What is it with women and moving vehicles?
So, Saudi Arabia to allow women to drive in major milestone for country. Excellent news, of course, but I was amused to read: “In October 2013, shortly after a prominent cleric claimed that medical studies showed driving damaged a woman’s ovaries, 60 women took part in a protest, driving in spite of warnings from the authorities.”
Amused because last year I spent a couple of weeks hunting for the origin of the quote: “Doctors warned that the unusual physical exertion, combined with the perilous lack of corsetry, would damage the feminine organs of matrimonial necessity and shake them loose…” This quote, however, is from 1896 and relates to women riding bicycles (see summary).
Plus ça change…
I had the opportunity recently to watch Gravity in which Sandra Bullock must somehow get back to Earth from Low Earth Orbit amidst a rain of space debris that destroys the space shuttle, the Hubble space telescope and the International Space Station; the planned Chinese space station is destroyed also, although mainly because it’s well below its planned altitude (for unexplained reasons) and starts burning up in the Earth’s atmosphere.
I love the film for its visuals and the detail of space technology, but I found the premise of the story, and the periodic showers of space debris, very confusing… So I decided to write a computer programme – a simple one – to simulate the destruction of a satellite and the consequent space debris. I have uploaded the video and you can see it here on Youtube.
Simulation of a satellite explosion in a Low Earth Orbit and the resulting space debris, inspired by the film Gravity.
Still, it would have been a very different story if physics had its way:
Last week I watched The Other Boleyn Girl on Netflix, with Natalie Portman as Anne Boleyn and Scarlett Johansson as her sister Mary; the film is based on the book by Philippa Gregory. While there was much to enjoy in the re-creation of Tudor London and court life, the story took major liberties with historical fact. (For a detailed discussion of the book’s and the film’s deviation from and attitude towards historical accuracy, see Fact, Fiction, and Philippa Gregory.)
While I found the historical inaccuracies generally confusing, what really horrified me was the characterisation of Anne Boleyn as a jealous sister and vile seductress, willing to tear England apart for the sake of ambition. Descending into madness as she fails to produce a male heir and the king neglects her in his pursuit of other beautiful young women, she resorts even to incest, sleeping with her brother.
Such an utterly villanous and contemptable mischaracterisation has surely not been seen since Salieri’s conflicted hatred of Mozart in Amadeus – and there, at least, there was no pretence that this was honest. Amadeus was a film explicitly about mediocrity, and invited the viewer to delight in the fun and the music and the spectacle of it all.
But all The Other Boleyn Girl does is reiterate the damnable fiction spun by the villains who destroyed Anne Boleyn. Shame on you, Philippa Gregory, for dressing this up as feminist.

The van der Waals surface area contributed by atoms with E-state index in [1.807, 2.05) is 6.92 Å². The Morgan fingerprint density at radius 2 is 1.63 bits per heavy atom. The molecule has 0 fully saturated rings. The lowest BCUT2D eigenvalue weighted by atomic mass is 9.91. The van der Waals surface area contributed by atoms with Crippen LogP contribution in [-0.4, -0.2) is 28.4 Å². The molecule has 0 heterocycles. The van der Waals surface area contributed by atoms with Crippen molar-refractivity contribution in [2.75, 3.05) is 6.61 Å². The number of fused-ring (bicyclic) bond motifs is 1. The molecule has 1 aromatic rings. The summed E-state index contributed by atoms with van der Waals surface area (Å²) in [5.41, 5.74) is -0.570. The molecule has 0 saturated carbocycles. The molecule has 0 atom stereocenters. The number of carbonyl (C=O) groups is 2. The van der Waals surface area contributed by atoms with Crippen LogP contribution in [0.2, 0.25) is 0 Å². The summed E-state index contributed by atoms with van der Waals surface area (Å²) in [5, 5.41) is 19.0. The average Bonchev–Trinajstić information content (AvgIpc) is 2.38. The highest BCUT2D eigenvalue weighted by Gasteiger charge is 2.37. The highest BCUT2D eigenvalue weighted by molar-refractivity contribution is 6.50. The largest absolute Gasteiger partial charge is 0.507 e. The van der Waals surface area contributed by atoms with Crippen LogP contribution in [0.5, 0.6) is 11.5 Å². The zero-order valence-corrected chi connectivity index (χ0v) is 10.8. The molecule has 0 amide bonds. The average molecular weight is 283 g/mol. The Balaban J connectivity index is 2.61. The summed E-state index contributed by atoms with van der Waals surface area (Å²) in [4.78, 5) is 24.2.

Thomas Howard, the 3rd Duke of Norfolk, was Anne Boleyn’s uncle, and uncle also to Katherine Howard, the fifth wife of Henry VIII. In the litany of wives (divorced, beheaded, died, divorced, beheaded, survived), Anne and Katherine were the two who lost their heads. Although Anne is mostly viewed with sympathy these days, and as undeserving of her fate, Katherine is seen as the foolish girl who tricked the king into believing her a virgin and who cheated on him later.
Even Lucy Worsley portrays her as the seductress, groomed and prepared by her uncle the Duke, and concludes with very little room for doubt that there was an affair with Thomas Culpeper. However, she does also discuss briefly Katherine’s early life and what would, to our modern eyes, be regarded as child sexual abuse.
Josephine Wilkinson’s Katherine Howard: The tragic story of Henry VIII’s fifth queen takes a much more detailed look at this, revealing just how betrayed Katherine was by those with a duty of care, and how fragile her happiness must have felt to her, surrounded as she was by those who knew the truth of her childhood.
Because she was happy, and she made the king happy, and it really doesn’t make sense that she would jeopardise this.
After her expulsion from Eden, Lilith discovers the joys of mischief.
A trio of recent posts from IFL Science:
- Arlan Robotics has created “an incredibly realistic droid that when assembled looks, smells, feels and moves like a real human” (Meet The World’s First Adult ‘Service’ Droid). [Warning: Watching the video will make you want to hurl your computer/device out of the nearest window.]
- Please remember: There’s nothing wrong with sexbots. There may be a lot wrong with the people who (ab)use them: Sex Robot Has Traumatic Experience At Technology Festival And Is Forced To Retire Many Body Parts. The article also talks about the use of sexbots in brothels: “Fanny became the most talked about sex robot in Kontakthof, a brothel in Vienna. She was spoken about so often that she became more popular than the actual sex workers.”
- Far more exciting, however, are the scientific advancements: Scientists Create Soft And Super-Strong Synthetic Muscles For Lifelike Robots. Now, this has nothing specifically to do with sexbots, but, hey, who am I kidding. Soon we’ll be able to design and 3D-print genitals to order…
In Jennifer Pelland’s Machine, the novel’s initially human protagonist, Celia, becomes a machine for medical reasons, but her wife refuses to accept her as one. Celia copes with the pain of this rejection by trying to become more of a machine, in a quest to transform away all remnants of her humanity. (This novel is not about sexbots, but touches on themes of machine sex and also machine sex work.)